“We buy water from the blue water trucks every three days if the trucks come to Gudele. They used to come regularly, but not so much anymore. When we ask them what’s wrong, they say that we live too far and fuel is expensive or not even available sometimes.
Recently it’s been a challenge to get clean water for our day-to-day activities. If the trucks don’t come, our next option is to fetch untreated water at a water point about 700 metres away from our house. Many people fetch water from there and the lines are always very long. Sometimes you can wait in line for hours and in the end walk away without water because it’s finished. If we get water, we treat it and use it for cooking and drinking.
If we can’t afford the water treatment, we just use it as it is. The South Sudanese Pound is not what it used to be. We’re already really struggling to make ends meet.
If we don’t get clean water from the water point, our only other option is to get it at the stream some meters from our house. This water is not clean and we cannot use it for cooking or drinking. If we have no choice, we use it to shower and wash our clothes.”
Sura Aggrey, resident of Gudele, Juba
Sura outside her home in Gudele. Credit: Stella Madete/Oxfam.
Sura is a single mother of five. Since separating from her husband, she has been living in Gudele with her mother, both raising Sura’s growing children.
“I get water from the blue water trucks. They used to drive through this neighborhood everyday, but now they hardly come. It’s on and off. I’m not sure what is going on. When the water in my house gets finished, I ask for some from my neighbors. When it rains, I collect that water in my buckets and drums.
The closest water point is too far for me to collect water. When I have no other options, I get water from a nearby river, it’s not clean, but it’s something. The money I make as a policewoman is not enough anymore. It is not worth what it used to be. It’s challenging to buy food and charcoal when the prices keep going up. I am trying to do my best to survive with what I have.”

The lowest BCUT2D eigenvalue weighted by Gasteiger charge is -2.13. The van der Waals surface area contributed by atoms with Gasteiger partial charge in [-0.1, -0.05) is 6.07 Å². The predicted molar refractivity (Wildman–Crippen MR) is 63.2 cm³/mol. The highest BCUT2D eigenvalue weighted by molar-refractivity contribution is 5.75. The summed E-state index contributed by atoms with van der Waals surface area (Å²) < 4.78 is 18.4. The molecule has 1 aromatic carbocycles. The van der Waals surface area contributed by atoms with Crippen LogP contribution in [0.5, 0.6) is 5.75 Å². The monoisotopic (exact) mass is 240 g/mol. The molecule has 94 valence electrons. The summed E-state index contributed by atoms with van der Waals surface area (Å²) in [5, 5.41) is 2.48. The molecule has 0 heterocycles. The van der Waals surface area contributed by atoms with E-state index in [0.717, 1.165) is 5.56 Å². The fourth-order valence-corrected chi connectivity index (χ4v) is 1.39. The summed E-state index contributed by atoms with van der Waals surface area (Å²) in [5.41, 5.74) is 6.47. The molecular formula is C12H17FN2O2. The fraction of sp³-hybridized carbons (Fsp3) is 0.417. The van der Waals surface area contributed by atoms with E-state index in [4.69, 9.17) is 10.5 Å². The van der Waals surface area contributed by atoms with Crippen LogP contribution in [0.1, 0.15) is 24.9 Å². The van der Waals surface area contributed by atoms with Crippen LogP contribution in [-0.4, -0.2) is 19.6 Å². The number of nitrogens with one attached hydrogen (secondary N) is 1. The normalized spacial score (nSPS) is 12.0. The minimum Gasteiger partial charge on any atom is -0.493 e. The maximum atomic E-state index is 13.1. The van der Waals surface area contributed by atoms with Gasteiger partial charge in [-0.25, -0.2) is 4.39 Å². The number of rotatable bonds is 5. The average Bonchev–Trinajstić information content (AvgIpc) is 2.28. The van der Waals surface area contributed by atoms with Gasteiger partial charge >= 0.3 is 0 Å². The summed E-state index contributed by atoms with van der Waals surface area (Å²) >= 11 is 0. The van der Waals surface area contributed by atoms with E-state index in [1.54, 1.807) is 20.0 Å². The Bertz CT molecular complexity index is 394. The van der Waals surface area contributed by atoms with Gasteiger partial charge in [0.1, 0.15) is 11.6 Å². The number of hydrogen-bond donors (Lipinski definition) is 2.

Oxfam constructed water point in Gumbo, Juba, South Sudan. Credit: Katrice King/Oxfam
To solve the crisis the war must end
Ultimately, ending the war is the starting point to solving this crisis. Oxfam appeals to South Sudanese leaders to work towards building lasting peace and re-committing to providing essential services for their people.
Throughout Juba, Oxfam is fixing boreholes, supporting effective chlorination of water delivered by water trucks and increasing water treatment infrastructure for bicycle vendors to increase supply of safe water.
In one Protection of Civilian (PoC) site within a UN base in Juba where over 28,000 people live in crowded conditions, Oxfam is promoting good cleanliness practices, such as hand washing and the cleaning of water storage facilities.
Oxfam is also installing hand washing facilities at strategic locations within the site and working with restaurant owners to raise awareness about the importance of using clean treated water for cooking and selling food.
However, concerted action from the government of South Sudan as well as increased funding from international donors is needed to ensure people get enough clean water.
Read the Oxfam brief: A city exposed - Clean water runs dry in Juba, South Sudan